But mostly, as Pippa Grange spoke about in her interview, you see young girls attaching their worth — their inherent goodness and value — to something external, and you see them giving away their power to outside voices that mirror back to them impossible standards.
It’s absolutely the reason I almost didn’t coach — because it’s soul-crushing to realize you can’t control the machine of it all, and it’s even harder when you realize the machine doesn’t want to be controlled.
It’s also the reason I decided to coach. Aside from my girls absolutely loving the sport and wanting me in the gym with them, I want to actively be a disruptor in the system and show my girls, parents and anyone who is watching a different way. (Because I’m realizing a LOT of kids and families want a different way.)
Why am I sharing all of this with you? Well, I want you to know what I do in all my spare time, and I think it’s fun to share how much my life has shifted these past years since starting this business. Five years ago, my spring and summer schedule would’ve been lined up with expos and races, and now, it’s basketball tournaments and time with my family.
The other reason I’m sharing is this: After listening to Pippa’s interview, I realized that it’s not specific to our kids and that these patterns never stop trying to find us and control our worth and happiness.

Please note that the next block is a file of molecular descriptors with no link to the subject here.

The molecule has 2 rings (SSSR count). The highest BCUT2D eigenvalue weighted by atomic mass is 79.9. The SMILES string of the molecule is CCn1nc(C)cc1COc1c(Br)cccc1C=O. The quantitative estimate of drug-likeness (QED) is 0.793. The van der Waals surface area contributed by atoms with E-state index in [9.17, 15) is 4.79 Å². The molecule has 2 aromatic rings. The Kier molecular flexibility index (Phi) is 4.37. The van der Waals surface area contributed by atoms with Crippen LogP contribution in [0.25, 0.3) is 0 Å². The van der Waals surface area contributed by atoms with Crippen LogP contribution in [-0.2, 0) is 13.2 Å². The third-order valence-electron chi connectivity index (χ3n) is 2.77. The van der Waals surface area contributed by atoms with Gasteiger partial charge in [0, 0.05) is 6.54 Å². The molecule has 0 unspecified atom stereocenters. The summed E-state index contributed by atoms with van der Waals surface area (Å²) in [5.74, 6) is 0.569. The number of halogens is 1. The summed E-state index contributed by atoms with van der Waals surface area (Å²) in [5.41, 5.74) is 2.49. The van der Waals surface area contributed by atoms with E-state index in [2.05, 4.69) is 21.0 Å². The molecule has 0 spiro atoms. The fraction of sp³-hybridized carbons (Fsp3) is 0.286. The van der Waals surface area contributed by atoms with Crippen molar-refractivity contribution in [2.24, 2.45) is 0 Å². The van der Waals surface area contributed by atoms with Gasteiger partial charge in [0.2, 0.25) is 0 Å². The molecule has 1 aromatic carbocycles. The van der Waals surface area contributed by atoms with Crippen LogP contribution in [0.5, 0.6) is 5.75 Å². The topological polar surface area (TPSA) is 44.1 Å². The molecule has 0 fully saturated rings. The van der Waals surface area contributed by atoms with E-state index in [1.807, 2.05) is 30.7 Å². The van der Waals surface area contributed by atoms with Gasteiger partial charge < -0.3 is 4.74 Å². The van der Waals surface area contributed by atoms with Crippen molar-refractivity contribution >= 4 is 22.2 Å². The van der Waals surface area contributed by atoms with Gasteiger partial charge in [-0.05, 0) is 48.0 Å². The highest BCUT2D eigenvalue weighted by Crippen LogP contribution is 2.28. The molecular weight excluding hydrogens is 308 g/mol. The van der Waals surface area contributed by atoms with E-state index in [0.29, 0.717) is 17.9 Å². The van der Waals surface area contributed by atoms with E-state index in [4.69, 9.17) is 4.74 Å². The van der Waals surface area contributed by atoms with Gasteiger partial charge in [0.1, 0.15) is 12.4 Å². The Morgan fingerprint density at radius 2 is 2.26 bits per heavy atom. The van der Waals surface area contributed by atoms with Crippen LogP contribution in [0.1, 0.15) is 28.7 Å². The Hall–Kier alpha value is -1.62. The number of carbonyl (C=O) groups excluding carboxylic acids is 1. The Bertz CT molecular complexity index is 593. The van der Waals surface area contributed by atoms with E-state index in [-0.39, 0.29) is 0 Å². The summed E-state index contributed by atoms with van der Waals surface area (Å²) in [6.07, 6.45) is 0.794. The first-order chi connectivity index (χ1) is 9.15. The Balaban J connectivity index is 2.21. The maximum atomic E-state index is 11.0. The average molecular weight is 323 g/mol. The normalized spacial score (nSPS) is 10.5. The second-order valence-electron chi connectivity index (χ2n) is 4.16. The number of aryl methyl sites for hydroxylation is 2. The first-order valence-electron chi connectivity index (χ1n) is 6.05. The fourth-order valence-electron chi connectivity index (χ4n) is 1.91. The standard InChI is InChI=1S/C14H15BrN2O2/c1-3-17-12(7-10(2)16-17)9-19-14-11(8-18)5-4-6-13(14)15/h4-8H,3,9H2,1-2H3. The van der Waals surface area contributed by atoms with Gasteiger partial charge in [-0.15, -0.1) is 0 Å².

When is the last time you attached your worth to:
Your last run
Your current fitness level
The fitness level you used to have
Your last goal that didn’t happen
What your family thinks
That person who just minimized your effort
Losing your job
What you see in the mirror
What you ate for dinner
The motivation you don’t have
The clothes that don’t fit
The meds you have to take
What your kids ate for dinner
How messy your house is
The laundry piled up
What you’re not doing
What you’re not wearing
What you’re not a part of
What you’re not invited to
What others think of how you parent
What others think of your lifestyle
What others think of who you love
What others think of what you love
That social media post
That social media post
That social media post
Take a deep breath with me.
Notice what — or who — comes up as you read that list. Notice what — or who — you’re giving away your power to right now, in this very moment. Notice what — or who — is in your head when you make decisions for yourself and your family.
When it comes to your worth, who is the one deciding it? Whose voice is the one you listen to?
And what if we decided that all the outcomes, all the voices, all the feedback have nothing to do with our actual worth? That our worth was whole and good and abundant because we are here, showing up to this life every single day.
This is my — and your — active rebellion and pushing up against a culture that is no longer serving women and this collective community. And it’s modeling what enoughness looks like for all our kids, and being there to show them how it’s done.
This entire summer, I will be coaching with Pippa’s words front and center. We won’t win all our games, but we will always have deep wins to celebrate.
This message originally appeared in Mel’s Tuesday Thoughts email.